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Canon EOS Crop Sensor for HD
APS-C sensor cameras including the 80D, 70D, 7D Mk. II, 7D, EOS M and Rebel models for HD video recording.

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Old June 22nd, 2010, 05:22 PM   #16
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Originally Posted by Jim Martin View Post
For primes, don't forget to look at Zeiss......considered to probably be the best glass out there.
I'm not sure if the glass is the best, but it's a contender. I would say that the metal around the glass and the focus rings are probably the best. Especially if you rent a CP.2 kit. :)
Jon Fairhurst
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Old June 23rd, 2010, 12:45 AM   #17
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I'd get the Canon EF-S 17-55mm IS. I got my 7D with the kit lens and sold the kit lens. I also got the Tamron zoom, and image wise it was fine but for me the manual focusing was tricky because of the very short throw of the ring so I returned it and purchased the $400 more expensive Canon. The Canon is easier to focus and in my opinion has slightly better glass.

I've also gotten a Tamron superzoom lens, the 18-270mm IS for the 7D. It's got an amazing range, but seems noticeably softer and when zooming, even if you have it set to a high F-stop, the exposure still clicks on the zoom - annoying. But 270mm for such a compact lens is pretty amazing. But the faster zooms like the Canon 17-55 and the 70-200 2.8 are very nice, quality (and expensive) lenses.

I also have a few Sigma primes, and I like them a lot, the 50mm and the 30mm 1.4. They have a nice solid feel to the focus rings. I don't hear a lot of people talking about them but they look good to me. A sleeper for a 85mm is the Rokinon, and it is actually a very inexpensive lens but good glass.

I also have the Tokina 11-16mm 2.8mm and that one is nice because you can actually use it at 16mm on a 5D as well.

I used to use protective filters over my lenses but I stopped. I found they were actually degrading the image and adding another variable to the process. I make sure I have a hard hood on to protect the lens from crashing into something. I do use the Fader ND, especially outdoors.

So many lenses, so little time... Good luck!
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Old June 25th, 2010, 07:28 PM   #18
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Old July 6th, 2010, 11:05 PM   #19
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+1 on Canon EF-S 17-55mm IS. Awesome images, the lens stays on my 7D most of the time.

Also I think no-one mentioned this fantastic wide lens: http://www.amazon.com/gp/product/B002D2VS9U?ie=UTF8&tag=mo7iescom-20&linkCode=as2&camp=1789&creative=390957&creativeASIN=B002D2VS9U

I own it, and it is a great lens with low distortion. Pleasure for architectural or otherwise wide shots. Wide enough for most situations even on 7D's APS-C sensor.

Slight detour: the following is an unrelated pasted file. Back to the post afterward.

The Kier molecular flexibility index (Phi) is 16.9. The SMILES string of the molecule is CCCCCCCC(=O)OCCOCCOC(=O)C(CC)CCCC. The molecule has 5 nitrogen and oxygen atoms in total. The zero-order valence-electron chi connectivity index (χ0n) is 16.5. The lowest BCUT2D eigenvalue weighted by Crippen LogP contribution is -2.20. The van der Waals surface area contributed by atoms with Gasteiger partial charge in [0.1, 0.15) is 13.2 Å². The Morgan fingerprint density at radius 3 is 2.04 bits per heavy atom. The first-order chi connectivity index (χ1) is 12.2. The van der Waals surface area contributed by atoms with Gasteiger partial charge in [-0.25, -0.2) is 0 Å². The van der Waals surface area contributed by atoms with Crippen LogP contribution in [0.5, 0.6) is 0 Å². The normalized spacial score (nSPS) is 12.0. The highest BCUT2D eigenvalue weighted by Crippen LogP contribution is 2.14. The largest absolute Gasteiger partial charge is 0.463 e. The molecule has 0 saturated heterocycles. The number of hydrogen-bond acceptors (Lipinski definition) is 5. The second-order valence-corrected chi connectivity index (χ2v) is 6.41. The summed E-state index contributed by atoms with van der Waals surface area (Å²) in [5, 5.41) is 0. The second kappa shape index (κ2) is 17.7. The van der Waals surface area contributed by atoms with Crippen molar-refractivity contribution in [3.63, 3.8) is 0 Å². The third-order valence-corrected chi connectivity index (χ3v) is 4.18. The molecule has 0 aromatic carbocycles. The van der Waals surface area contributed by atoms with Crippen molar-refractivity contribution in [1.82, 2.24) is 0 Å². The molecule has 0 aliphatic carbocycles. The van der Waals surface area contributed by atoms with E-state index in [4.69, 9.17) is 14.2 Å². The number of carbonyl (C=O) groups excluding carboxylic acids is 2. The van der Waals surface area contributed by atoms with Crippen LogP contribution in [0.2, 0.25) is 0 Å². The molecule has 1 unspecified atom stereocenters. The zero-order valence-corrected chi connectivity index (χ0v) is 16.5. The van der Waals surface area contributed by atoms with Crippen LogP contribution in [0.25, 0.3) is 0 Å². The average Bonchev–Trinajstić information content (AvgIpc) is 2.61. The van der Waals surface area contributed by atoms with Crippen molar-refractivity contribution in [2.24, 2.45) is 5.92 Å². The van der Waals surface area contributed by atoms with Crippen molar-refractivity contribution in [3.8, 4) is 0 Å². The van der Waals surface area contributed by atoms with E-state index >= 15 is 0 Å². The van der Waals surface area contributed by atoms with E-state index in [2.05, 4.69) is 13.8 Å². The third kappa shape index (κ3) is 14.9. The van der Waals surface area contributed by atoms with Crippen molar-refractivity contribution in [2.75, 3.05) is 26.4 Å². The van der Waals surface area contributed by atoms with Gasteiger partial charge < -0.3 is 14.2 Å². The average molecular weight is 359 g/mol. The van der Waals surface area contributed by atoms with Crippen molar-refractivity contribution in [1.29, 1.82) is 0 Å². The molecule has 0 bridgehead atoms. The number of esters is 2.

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Old July 7th, 2010, 05:52 AM   #20
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I recently bought a 7D and I've been using it to shoot TV commercials. I had the luxury of renting 5Ds and 7Ds with various lens packages before I decided on my purchase. I went with the 7 over the 5 mainly because the way I operate, mostly hand held, no shoulder rig, I was getting more more noticeable rolling shutter issues with the 5. The other, less important reason, is that I Iike to do my own focus and it's just enough harder with the 5 to make a difference for me. (I know, you can stop down and up the ISO, but it's always been my preference to shoot at between F 2 and 2.8, when possible). To my eye, I get better results with prime lenses over zooms. I love the Canon L series, but they are costly and I also really like the look I get with Nikon manual focus lenses. They are cheap enough, even with adapters, so you can build up a decent collection for just a little more than the cost of one L lens. In spite of my prejudice against zooms, I just ordered the 17-55 2.8 Canon to use for day exteriors. I have not tried it yet, so I can't comment, but lens changes were slowing me down and I was worrying that opening the camera so much out in the field was risking getting dirt on the sensor. As for NDs I use Tiffen (cheap and I've been using them for years on big budget commercials with few issues) ND .09s which drop the exposure down 3 stops. I'd probably use .06s too, if I had them, but so far the 9s have been sufficient.
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Old July 7th, 2010, 09:28 AM   #21
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Here's a major advantage of 7D vs 5D for video: 7D outputs HD signal out HDMI for monitoring during recording.

5D however drops the output resolution to SD, making it impossible to use external monitors (I have a 7" one) for focusing.
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